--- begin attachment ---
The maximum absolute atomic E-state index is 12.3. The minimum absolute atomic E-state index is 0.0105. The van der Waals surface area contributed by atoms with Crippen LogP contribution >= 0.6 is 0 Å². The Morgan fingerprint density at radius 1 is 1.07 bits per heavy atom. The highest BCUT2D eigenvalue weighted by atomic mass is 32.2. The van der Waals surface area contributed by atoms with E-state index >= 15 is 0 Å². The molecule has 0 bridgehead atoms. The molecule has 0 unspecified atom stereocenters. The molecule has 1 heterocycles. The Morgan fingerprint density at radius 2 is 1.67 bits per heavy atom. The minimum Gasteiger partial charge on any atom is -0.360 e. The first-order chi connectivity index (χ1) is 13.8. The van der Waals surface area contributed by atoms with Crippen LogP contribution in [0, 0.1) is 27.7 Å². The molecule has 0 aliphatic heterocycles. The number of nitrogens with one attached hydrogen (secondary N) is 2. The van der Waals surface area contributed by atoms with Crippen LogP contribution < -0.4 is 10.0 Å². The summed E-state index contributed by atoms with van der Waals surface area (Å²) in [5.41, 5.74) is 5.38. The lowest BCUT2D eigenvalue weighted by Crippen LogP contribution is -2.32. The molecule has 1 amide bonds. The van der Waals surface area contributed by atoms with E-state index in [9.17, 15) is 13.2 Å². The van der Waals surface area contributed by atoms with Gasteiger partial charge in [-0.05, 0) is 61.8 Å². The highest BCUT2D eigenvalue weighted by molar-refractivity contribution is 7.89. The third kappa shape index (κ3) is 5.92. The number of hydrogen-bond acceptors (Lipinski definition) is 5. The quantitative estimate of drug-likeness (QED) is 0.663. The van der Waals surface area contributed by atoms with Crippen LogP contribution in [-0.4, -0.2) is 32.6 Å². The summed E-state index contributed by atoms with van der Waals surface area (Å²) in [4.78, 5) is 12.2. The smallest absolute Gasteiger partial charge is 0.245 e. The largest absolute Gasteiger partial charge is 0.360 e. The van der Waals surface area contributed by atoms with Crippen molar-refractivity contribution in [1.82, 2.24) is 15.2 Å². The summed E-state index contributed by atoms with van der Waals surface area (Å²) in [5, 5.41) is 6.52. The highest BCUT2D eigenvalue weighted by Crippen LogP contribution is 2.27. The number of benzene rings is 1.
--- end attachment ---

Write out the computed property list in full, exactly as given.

The maximum absolute atomic E-state index is 12.3. The minimum absolute atomic E-state index is 0.0105. The van der Waals surface area contributed by atoms with Crippen LogP contribution >= 0.6 is 0 Å². The Morgan fingerprint density at radius 1 is 1.07 bits per heavy atom. The highest BCUT2D eigenvalue weighted by atomic mass is 32.2. The van der Waals surface area contributed by atoms with E-state index >= 15 is 0 Å². The molecule has 0 bridgehead atoms. The molecule has 0 unspecified atom stereocenters. The molecule has 1 heterocycles. The Morgan fingerprint density at radius 2 is 1.67 bits per heavy atom. The minimum Gasteiger partial charge on any atom is -0.360 e. The first-order chi connectivity index (χ1) is 13.8. The van der Waals surface area contributed by atoms with Crippen LogP contribution in [0, 0.1) is 27.7 Å². The molecule has 0 aliphatic heterocycles. The number of nitrogens with one attached hydrogen (secondary N) is 2. The van der Waals surface area contributed by atoms with Crippen LogP contribution < -0.4 is 10.0 Å². The summed E-state index contributed by atoms with van der Waals surface area (Å²) in [5.41, 5.74) is 5.38. The lowest BCUT2D eigenvalue weighted by Crippen LogP contribution is -2.32. The molecule has 1 amide bonds. The van der Waals surface area contributed by atoms with E-state index in [9.17, 15) is 13.2 Å². The van der Waals surface area contributed by atoms with Gasteiger partial charge in [-0.05, 0) is 61.8 Å². The highest BCUT2D eigenvalue weighted by molar-refractivity contribution is 7.89. The third kappa shape index (κ3) is 5.92. The number of hydrogen-bond acceptors (Lipinski definition) is 5. The quantitative estimate of drug-likeness (QED) is 0.663. The van der Waals surface area contributed by atoms with Crippen LogP contribution in [-0.4, -0.2) is 32.6 Å². The summed E-state index contributed by atoms with van der Waals surface area (Å²) in [4.78, 5) is 12.2. The smallest absolute Gasteiger partial charge is 0.245 e. The largest absolute Gasteiger partial charge is 0.360 e. The van der Waals surface area contributed by atoms with Crippen molar-refractivity contribution in [1.82, 2.24) is 15.2 Å². The summed E-state index contributed by atoms with van der Waals surface area (Å²) in [5, 5.41) is 6.52. The highest BCUT2D eigenvalue weighted by Crippen LogP contribution is 2.27. The number of benzene rings is 1.